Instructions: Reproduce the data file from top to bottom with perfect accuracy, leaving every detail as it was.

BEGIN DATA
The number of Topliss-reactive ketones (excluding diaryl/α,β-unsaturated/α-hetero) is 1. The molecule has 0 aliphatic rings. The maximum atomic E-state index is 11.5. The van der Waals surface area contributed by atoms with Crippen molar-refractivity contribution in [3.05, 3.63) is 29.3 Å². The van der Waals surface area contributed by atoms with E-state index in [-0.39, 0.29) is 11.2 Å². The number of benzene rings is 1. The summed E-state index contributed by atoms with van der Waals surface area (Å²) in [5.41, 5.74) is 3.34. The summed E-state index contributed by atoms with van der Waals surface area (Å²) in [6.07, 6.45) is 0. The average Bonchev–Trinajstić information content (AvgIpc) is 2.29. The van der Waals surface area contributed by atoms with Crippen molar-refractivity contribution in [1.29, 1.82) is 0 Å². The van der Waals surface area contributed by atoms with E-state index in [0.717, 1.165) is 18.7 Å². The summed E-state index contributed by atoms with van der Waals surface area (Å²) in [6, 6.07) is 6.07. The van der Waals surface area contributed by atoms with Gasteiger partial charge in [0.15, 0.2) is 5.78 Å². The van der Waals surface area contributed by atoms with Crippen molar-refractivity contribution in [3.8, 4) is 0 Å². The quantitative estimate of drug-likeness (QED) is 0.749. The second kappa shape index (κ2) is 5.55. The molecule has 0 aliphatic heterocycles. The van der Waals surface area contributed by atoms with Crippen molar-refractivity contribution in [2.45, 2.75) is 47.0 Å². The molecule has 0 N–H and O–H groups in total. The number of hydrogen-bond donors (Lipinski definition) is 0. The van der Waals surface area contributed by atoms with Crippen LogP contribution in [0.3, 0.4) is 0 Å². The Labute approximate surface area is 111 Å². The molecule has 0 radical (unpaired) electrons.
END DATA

The number of Topliss-reactive ketones (excluding diaryl/α,β-unsaturated/α-hetero) is 1. The molecule has 0 aliphatic rings. The maximum atomic E-state index is 11.5. The van der Waals surface area contributed by atoms with Crippen molar-refractivity contribution in [3.05, 3.63) is 29.3 Å². The van der Waals surface area contributed by atoms with E-state index in [-0.39, 0.29) is 11.2 Å². The number of benzene rings is 1. The summed E-state index contributed by atoms with van der Waals surface area (Å²) in [5.41, 5.74) is 3.34. The summed E-state index contributed by atoms with van der Waals surface area (Å²) in [6.07, 6.45) is 0. The average Bonchev–Trinajstić information content (AvgIpc) is 2.29. The van der Waals surface area contributed by atoms with Crippen molar-refractivity contribution in [1.29, 1.82) is 0 Å². The van der Waals surface area contributed by atoms with E-state index in [0.717, 1.165) is 18.7 Å². The summed E-state index contributed by atoms with van der Waals surface area (Å²) in [6, 6.07) is 6.07. The van der Waals surface area contributed by atoms with Gasteiger partial charge in [0.15, 0.2) is 5.78 Å². The van der Waals surface area contributed by atoms with Crippen molar-refractivity contribution in [3.8, 4) is 0 Å². The quantitative estimate of drug-likeness (QED) is 0.749. The second kappa shape index (κ2) is 5.55. The molecule has 0 aliphatic heterocycles. The van der Waals surface area contributed by atoms with Crippen molar-refractivity contribution in [2.45, 2.75) is 47.0 Å². The molecule has 0 N–H and O–H groups in total. The number of hydrogen-bond donors (Lipinski definition) is 0. The van der Waals surface area contributed by atoms with Crippen LogP contribution in [0.3, 0.4) is 0 Å². The Labute approximate surface area is 111 Å². The molecule has 0 radical (unpaired) electrons.